Saint Francis’s works were so profound, original, and creative, and his love of God so straightforward and understandable, that he would be declared a doctor of the Church in 1877. His most well-known book, is titled Introduction to the Devout Life. His sage spiritual advice to the faithful was to seek perfection in the mechanics shop, the soldier’s regiment, or on the wharf. God’s will was to be found everywhere, not just in monasteries and convents.
Many arduous pastoral trips through the mountains of his native region eventually wore him out. He never insisted on preferential treatment despite his status. He slept, ate, and traveled as a common man would. When he lay dying, mute after a terrible stroke, a nun asked him if he had any words of wisdom to impart. He asked for some paper and wrote three words on it: “Humility, Humility, Humility.” St. Francis is buried in a beautiful bronze sepulchre displaying his likeness in the Visitation Basilica and Convent in Annecy France.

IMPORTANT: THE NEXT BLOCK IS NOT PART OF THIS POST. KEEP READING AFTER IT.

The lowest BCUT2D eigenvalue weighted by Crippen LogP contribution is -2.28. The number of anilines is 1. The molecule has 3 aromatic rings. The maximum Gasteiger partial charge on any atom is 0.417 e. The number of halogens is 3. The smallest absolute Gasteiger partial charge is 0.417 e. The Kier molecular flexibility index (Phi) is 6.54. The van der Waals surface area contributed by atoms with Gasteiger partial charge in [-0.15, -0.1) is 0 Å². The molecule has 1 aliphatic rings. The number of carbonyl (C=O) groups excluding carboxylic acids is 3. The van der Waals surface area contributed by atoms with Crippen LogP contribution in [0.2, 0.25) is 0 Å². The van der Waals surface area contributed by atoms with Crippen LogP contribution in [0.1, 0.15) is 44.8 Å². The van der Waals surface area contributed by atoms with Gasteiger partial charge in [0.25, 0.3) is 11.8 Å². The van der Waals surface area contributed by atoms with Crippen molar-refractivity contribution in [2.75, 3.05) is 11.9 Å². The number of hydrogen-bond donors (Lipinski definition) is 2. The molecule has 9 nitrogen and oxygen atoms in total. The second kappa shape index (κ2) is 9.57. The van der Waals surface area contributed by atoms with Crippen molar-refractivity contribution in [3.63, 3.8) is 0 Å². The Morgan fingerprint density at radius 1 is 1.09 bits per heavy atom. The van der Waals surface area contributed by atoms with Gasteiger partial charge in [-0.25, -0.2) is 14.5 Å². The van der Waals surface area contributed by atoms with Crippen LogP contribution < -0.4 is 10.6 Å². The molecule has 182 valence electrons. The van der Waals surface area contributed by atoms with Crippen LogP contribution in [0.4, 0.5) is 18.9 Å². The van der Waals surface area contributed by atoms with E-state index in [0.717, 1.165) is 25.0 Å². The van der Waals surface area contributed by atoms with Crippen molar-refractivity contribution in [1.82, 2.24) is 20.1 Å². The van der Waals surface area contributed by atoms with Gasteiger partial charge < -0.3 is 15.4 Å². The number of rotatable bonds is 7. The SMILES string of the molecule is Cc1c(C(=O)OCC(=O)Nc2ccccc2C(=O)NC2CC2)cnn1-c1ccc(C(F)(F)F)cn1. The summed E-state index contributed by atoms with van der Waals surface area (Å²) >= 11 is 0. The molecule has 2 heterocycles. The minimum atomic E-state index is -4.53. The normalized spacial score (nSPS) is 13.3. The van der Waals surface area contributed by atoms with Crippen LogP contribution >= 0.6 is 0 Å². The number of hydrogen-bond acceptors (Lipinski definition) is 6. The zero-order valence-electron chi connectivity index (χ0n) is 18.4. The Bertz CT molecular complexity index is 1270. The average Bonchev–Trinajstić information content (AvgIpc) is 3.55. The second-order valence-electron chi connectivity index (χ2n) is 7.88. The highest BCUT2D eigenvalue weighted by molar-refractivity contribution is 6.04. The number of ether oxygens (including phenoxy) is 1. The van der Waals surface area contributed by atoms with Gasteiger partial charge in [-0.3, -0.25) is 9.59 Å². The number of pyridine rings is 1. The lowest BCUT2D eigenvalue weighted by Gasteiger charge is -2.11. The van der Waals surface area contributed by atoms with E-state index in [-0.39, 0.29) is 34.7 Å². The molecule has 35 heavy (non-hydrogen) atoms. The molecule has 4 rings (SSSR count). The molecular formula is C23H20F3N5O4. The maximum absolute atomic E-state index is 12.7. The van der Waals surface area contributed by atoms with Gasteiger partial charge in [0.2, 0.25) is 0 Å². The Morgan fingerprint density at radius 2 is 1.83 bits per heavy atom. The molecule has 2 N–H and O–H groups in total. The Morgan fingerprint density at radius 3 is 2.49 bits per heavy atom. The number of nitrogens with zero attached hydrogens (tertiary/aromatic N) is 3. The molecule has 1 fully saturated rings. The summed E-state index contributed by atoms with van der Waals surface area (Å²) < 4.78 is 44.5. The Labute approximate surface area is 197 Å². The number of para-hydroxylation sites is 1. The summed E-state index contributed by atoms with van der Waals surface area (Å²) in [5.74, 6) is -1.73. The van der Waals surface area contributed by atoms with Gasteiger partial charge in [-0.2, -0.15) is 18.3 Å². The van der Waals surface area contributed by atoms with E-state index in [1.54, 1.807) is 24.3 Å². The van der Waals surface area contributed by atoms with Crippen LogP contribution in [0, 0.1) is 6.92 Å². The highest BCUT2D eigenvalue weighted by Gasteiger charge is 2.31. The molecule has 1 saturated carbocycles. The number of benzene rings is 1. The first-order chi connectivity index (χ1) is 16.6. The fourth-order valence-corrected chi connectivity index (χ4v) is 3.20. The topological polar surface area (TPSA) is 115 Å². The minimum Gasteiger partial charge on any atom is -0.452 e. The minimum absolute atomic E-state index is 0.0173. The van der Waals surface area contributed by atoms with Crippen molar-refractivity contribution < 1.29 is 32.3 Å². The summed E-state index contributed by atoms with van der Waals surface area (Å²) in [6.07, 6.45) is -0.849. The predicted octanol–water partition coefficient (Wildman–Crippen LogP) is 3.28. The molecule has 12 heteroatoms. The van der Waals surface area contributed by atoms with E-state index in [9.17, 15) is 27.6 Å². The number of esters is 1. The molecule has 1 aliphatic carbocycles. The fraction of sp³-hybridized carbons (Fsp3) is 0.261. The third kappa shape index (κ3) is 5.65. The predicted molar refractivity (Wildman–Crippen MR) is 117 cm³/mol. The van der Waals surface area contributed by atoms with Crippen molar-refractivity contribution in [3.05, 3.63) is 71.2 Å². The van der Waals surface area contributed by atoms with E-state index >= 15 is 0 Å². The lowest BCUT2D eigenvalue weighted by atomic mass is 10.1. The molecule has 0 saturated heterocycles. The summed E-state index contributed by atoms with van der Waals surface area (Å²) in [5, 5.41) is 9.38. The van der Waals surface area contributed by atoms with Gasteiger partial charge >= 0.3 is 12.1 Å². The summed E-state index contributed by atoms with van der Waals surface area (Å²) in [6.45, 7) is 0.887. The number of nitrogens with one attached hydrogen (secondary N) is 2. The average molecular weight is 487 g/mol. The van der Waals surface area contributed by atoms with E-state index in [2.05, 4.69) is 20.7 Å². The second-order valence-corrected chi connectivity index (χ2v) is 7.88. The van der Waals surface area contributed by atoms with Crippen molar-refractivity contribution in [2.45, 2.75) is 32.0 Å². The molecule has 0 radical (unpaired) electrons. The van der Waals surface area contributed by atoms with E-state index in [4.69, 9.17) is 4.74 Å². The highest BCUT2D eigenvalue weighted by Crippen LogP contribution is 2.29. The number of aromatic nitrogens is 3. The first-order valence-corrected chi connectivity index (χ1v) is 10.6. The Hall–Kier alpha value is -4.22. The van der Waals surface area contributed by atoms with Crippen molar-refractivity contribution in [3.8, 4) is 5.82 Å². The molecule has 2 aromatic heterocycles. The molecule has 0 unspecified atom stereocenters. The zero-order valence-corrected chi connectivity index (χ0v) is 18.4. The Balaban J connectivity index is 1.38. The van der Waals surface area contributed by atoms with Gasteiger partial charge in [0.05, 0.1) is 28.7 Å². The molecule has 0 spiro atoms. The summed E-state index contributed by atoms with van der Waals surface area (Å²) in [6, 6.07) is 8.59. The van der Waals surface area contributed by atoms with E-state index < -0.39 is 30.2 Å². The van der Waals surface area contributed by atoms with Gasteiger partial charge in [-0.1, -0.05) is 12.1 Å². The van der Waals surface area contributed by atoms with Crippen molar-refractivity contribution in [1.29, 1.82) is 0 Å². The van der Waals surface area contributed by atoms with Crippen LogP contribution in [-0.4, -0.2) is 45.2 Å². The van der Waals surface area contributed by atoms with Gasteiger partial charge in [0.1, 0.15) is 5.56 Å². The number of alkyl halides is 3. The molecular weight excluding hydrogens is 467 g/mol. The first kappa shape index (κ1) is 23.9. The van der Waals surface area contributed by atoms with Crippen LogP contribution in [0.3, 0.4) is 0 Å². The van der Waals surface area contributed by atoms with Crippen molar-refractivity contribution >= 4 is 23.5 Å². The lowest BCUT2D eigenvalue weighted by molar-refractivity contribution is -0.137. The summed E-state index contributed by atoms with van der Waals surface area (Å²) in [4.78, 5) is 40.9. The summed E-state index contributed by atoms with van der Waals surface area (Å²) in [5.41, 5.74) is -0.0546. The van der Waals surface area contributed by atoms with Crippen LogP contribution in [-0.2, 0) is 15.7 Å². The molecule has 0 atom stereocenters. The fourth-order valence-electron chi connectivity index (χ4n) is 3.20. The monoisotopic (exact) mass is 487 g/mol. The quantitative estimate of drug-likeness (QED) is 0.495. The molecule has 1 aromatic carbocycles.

St. Francis de Sales has been styled “the Gentleman Saint” because of his patience and gentleness. Despite the resistance of the populace of Lyon to moving his remains from that city, Sales was buried on 24 January 1623 in the church of the Monastery of the Visitation in Annecy, which he had founded with Chantal, who was also buried there. Their remains were venerated there until the French Revolution. Many miracles have been reported at his shrine. De Sales’ heart was kept in Lyon, in response to the popular demand of the citizens of the city to retain his remains.